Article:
Do you have humor in your writings?
Let me tell you about one of my favorite blogs: Res ipsa loquitur.
The name means, according to Google, It speaks for itself.
Phoenix, she's a poet, an introspectologist, and one of the most heartfelt, honest bloggers around. Her writing is tremendous, and if I've mentioned anecdotes are my favorite form of storytelling, you'll find insightful, meaningful, entertaining anecdotes on her site.
And she's DAMNED funny.
Why is she so funny? Because she's honest, and because honesty is pretty darn funny. I told her once that I read her site so I don't feel so stupid. I can look at what she did and say, At least I didn't do ~that~.
I find humor pops up in my writings even against my will, and I believe it's for the same reason I like humor in Phoenix's site: it's honest.
We are born knowing how to cry, but we have to LEARN TO LAUGH!
Think about it. I know I have these past five months, after my second son was born.
He's in a good place, nice and warm, doesn't know hunger or pain or discomfort, doesn't know what it's like to be cold, or tired, or grumpy, or have the lights in his eyes, or get woke up by the damned dog barking when someone knocks on the door selling candybars or lawn services.
Suddenly the little guy is yanked out of the womb!
BAM! Into the light. Cut the cord. What the fuck, lunchbox, you mean now I gotta BREATHE on my own! And what's this feeling in my tummy? Why am I shivering?
Waah waah waah! Cry baby cry.
Oh, and while we're at it, let's cut off part of his pecker. HA! No anesthesia. Babies can't feel anything, don't you know.
Yeah, fuck that. He felt it. I felt it. We all felt it. I'm still feeling it now and hold on, I need to beer myself after that little flashback...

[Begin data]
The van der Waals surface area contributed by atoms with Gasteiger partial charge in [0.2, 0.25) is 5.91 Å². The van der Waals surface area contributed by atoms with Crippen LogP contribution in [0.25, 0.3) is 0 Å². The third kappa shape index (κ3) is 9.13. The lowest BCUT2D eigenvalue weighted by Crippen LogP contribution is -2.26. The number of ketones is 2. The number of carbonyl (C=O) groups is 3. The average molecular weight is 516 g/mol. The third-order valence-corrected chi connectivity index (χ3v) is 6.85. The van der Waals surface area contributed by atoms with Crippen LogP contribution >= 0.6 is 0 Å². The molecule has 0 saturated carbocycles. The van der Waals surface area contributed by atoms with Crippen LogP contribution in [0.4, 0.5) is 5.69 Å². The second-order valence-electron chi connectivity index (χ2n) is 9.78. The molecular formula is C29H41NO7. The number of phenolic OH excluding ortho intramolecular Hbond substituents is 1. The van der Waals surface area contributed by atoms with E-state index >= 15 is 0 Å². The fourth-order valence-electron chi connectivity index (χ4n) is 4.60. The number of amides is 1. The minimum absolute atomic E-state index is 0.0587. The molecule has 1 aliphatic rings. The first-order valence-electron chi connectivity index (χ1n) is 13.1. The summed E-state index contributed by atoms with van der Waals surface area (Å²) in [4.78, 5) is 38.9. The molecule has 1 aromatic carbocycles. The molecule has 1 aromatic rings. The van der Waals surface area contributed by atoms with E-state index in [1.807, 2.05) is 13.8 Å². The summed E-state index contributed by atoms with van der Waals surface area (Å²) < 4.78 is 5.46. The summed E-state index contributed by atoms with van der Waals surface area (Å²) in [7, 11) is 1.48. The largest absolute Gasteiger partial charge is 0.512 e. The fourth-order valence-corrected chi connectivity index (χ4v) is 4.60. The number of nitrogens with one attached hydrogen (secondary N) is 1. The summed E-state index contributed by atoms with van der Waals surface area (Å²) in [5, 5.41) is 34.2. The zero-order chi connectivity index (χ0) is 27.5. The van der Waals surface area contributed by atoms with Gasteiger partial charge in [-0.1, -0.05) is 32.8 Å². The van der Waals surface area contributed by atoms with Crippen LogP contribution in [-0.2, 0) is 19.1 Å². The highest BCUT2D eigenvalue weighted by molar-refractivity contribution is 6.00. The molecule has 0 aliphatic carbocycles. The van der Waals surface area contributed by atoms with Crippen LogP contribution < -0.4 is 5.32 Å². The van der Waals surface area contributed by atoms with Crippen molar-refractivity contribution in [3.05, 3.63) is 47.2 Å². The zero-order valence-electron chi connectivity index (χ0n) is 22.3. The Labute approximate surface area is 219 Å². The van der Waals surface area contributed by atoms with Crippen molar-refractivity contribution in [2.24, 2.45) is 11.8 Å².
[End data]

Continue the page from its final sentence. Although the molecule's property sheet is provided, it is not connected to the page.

Anyway, point is the little guy knew how to cry right off the bat, right out of the chute, out of the womb. First thing he learned is that hot women with gloves are bad news, and some things never change.
But he had to learn how to laugh! We all need to learn how to laugh. You're not born into it. You see the absurdity of the world, the backwardness, the awkwardness, the chaos, and your mind, too much horsepower for such a little skull, can't suck it all in and make sense of it.
So you laugh. It's the ultimate fuckit response. You don't get it. It doesn't make sense. Ha ha ha.
That's all you can do.
One of my stories is what I consider a ~serious~ piece. I used my Cormac McCarthy voice, the one from The Road and Child of God. If those aren't serious books, ain't no such thing.
And my character, a young boy whose dad hanged himself, burns his house down trying to cook a squirrel.
I have hookers, and they have a pistol named Chavez.
At my grandfather's funeral, I put a tic-tac between his cold dead forefinger and his cold dead thumb, because he always had tic-tacs. Didn't take long for others to catch on, and he had a dollar bill (he gave the kids dollar bills), and a Nutter Butter, and so forth.
When someone says they got or are getting a divorce, I say, CONGRATULATIONS! and make as big a deal as if they had said they were getting married (seriously, you should see the reactions, especially at bars).
I tell people, Don't think of it as getting laid off, think of it as being given the chance to chase your dreams.
I try to be serious, I really do, but the humor, the awkwardness, it pokes through and makes everything a little bit tilted.
I call it being unhinged, and it's the only way I can write. I am unhinged.
I am unhinged. The worms are free, wiggling out of their holes, and I am unhinged.
I quote in my unhingedness the kings of unhinging:
o Steven Wright: Ok, so what's the speed of DARK?
o George Carlin: Frisbeetarianism is the belief that when you die, your soul goes up on the roof and gets stuck.
o Preacher Man Sam Kennison: AAAAAH! AAA AAA AAAAAA!
It's the honesty that's funny.
How about you? Are you unhinged? Do you include humor in your writing out of necessity? Are you honest, or do you lie? Are you a liar? Be honest.